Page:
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The Tax Cuts and Jobs Act Doesn’t Cut the R&D Tax Credit

Anchin AlertDecember 27, 2017Yair Holtzman, Leader, Research and Development Tax Credits Group
The Tax Cuts and Jobs Act Doesn’t Cut the R&D Tax Credit

On December 22nd, President Trump signed the Tax Cuts and Jobs Act of 2017 (“TCJA”) into law, setting the stage for the most sweeping update to the U.S. tax code since 1986 tax reform enacted under President Reagan.  The centerpiece of the TCJA, is a permanent reduction in the corporate tax rate from approximately 35% to 21%.

Thankfully, as expected, the final law has preserved the research and development (“R&D”) tax credit, which was made permanent in the Protecting Americans against Tax Hikes (“PATH”) Act of 2015.  While there are no direct changes to the R&D tax credit, there are four major ways that this tax legislation will directly or indirectly affect the taxpayers claiming R&D tax credits.  To summarize, the TCJA of 2017: 1) repeals the corporate alternative minimum tax (“AMT”) while retaining and adjusting the individual AMT, 2) makes significant changes to the orphan drug (“OD”) credit, 3) repeals the Section 199 Domestic Production Activities Deduction, and 4) for tax years beginning after December 31, 2021, will require companies to amortize IRC Section 174 R&D expenditures over a five-year period, instead of allowing immediate expensing of those costs. 

AMT - Corporate Repealed, Individual Retained and Adjusted

The final law reduces the corporate tax rate to 21% and repeals the corporate AMT.  How does this change impact companies claiming the R&D tax credit?  It removes the AMT restriction on corporations which has long prevented them from utilizing R&D tax credits to offset regular tax liability.  For small and mid-sized companies, the new law does not have an impact, because qualified small businesses (< $50 million gross receipts) received an AMT waiver in the PATH Act of 2015.

The final law retains the individual AMT with temporary increases in both the exemption amount and the phase out threshold. Exemption amounts are increased to $109,400 for joint filers and $70,300 for other filers.  The phase-out thresholds are increased to $1 million for joint filers, and $500,000 for all other taxpayers (other than estates and trusts).  This will decrease the number of households subject to the AMT.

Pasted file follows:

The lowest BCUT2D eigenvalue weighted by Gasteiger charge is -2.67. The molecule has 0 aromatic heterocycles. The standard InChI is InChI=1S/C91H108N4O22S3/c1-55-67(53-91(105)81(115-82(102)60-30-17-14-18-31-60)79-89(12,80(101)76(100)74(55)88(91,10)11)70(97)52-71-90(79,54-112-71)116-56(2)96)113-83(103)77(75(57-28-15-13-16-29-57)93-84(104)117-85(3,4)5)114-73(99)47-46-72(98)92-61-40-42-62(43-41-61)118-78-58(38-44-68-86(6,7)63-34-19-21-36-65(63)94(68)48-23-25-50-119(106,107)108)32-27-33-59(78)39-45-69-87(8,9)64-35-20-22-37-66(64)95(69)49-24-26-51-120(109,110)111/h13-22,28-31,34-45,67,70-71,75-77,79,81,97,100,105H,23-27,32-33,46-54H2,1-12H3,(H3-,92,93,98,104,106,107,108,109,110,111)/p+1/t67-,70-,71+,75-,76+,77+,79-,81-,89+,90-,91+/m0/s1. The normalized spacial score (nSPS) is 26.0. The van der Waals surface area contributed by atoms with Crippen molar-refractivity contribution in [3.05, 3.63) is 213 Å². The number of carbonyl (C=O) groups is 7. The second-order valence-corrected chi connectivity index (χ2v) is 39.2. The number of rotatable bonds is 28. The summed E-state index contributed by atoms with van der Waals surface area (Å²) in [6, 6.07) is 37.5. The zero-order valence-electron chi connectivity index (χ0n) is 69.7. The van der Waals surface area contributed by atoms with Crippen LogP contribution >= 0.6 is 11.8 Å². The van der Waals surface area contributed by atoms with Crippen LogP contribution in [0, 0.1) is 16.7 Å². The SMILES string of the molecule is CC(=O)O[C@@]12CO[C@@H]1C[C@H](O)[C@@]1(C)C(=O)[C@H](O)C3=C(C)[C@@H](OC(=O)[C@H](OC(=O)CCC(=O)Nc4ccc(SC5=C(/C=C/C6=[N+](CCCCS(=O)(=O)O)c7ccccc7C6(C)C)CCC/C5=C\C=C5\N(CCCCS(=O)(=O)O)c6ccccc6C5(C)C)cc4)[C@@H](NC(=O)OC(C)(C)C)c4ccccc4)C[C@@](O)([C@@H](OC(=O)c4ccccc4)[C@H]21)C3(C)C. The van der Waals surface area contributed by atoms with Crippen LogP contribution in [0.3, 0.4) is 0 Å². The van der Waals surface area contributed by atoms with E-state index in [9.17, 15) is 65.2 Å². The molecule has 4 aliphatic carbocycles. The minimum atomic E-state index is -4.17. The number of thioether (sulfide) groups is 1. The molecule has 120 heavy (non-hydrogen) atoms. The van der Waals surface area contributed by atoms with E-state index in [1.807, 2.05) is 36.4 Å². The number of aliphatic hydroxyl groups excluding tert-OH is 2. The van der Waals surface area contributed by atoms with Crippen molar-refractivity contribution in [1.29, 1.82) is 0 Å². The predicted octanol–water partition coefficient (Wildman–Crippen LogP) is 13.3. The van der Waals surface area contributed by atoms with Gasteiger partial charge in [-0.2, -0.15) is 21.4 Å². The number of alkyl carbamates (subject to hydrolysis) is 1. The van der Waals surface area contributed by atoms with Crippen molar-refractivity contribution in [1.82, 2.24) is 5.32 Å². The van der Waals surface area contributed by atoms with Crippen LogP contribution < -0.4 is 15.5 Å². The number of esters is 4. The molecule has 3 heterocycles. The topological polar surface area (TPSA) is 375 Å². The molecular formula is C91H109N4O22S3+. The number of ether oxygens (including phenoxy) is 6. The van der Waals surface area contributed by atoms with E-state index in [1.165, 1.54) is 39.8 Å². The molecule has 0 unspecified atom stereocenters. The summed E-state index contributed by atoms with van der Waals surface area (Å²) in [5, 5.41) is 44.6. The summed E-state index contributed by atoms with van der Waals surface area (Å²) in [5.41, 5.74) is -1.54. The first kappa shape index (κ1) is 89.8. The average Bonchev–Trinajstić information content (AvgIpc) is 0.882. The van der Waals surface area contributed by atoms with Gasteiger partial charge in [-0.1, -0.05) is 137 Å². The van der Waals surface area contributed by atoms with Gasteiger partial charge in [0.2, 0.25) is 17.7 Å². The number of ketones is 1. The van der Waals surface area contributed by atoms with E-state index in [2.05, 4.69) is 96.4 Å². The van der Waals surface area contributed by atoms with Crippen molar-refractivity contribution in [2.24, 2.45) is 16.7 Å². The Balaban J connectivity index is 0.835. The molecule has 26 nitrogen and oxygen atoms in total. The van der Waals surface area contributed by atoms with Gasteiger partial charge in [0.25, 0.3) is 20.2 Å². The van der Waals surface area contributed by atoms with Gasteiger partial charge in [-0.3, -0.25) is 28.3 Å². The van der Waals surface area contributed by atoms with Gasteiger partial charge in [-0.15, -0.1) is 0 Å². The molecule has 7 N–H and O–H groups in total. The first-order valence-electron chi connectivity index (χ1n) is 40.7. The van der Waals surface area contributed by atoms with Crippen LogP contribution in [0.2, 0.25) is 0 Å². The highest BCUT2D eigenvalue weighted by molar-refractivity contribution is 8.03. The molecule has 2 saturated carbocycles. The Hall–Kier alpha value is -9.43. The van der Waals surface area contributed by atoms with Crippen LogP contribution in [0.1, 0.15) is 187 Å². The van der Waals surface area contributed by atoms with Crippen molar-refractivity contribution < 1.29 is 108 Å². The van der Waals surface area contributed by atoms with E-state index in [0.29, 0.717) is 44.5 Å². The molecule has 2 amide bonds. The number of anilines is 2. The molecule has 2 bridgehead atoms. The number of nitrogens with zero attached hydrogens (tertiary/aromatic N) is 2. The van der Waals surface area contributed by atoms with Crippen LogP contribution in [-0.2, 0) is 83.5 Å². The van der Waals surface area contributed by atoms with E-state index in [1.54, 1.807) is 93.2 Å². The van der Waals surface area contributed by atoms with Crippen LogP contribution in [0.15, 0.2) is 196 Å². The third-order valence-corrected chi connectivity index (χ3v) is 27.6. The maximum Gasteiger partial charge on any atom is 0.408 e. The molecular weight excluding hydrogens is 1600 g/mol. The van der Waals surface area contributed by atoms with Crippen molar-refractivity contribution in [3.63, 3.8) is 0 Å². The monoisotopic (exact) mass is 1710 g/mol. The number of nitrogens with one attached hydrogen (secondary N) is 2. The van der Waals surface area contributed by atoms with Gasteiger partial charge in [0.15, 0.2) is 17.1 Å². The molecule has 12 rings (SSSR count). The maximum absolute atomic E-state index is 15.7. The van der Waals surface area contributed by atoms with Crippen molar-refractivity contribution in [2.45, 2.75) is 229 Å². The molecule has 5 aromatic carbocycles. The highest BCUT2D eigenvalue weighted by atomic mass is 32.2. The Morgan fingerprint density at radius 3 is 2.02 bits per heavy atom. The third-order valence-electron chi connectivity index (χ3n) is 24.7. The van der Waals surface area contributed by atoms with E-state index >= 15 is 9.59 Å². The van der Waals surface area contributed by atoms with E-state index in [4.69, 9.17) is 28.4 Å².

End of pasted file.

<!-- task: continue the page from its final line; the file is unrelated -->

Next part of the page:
Orphan Drug Credit

Congress passed The Orphan Drug Act in 1983 to provide a more lucrative incentive for companies that are willing to embark on the development of orphan drugs.  An orphan drug is a drug developed to specifically target diseases that affect only a small percentage of the U.S. population (less than 200,000 people), also known as an orphan disease.  Instead of calculating the benefit for orphan drug development using the rules under IRC section 41 for the R&D tax credit, the Orphan Drug Act provided for a tax credit of 50% of clinical testing expenses (“CTEs”) under IRC Section 45C.  Under this new tax law, the OD tax credit will be dramatically reduced to 25% of a company’s costs related to clinical trials for developing rare disease treatments.

Repeal of Section 199 - Domestic Production Activities Deduction

The TCJA of 2017 has repealed Section 199 effective for tax years beginning after December 31, 2017.

Section 199 may still be claimed for any open tax years beginning before January 1, 2018. Accordingly, taxpayers with production or service activities that are within the scope of Section 199 should consider claiming the Section 199 deduction for current years or possibly reviewing claims made in prior tax years and filing amended returns where applicable.

Research Cost Amortization

With the newly enacted legislation, for tax years beginning after December 31, 2021 taxpayers will be required to treat research or experimental expenditures as chargeable to a capital account and amortized over five years (15 years in the case of foreign research) and Section 174 will be modified to require that all software development costs be treated as research or experimental expenditures. The law's five-year amortization requirement could have a dramatic effect on taxpayers currently deducting their research or experimental expenditures under Section 174. Taxpayers with significant foreign research will feel an even greater impact, as the provision provides a much longer recovery period for foreign research.

For more information, please contact Yair Holtzman, Partner and Practice Leader of Anchin’s Research and Development Tax Credits & Incentives Group at 914.860.5599 or via email at yair.holtzman@anchin.com.

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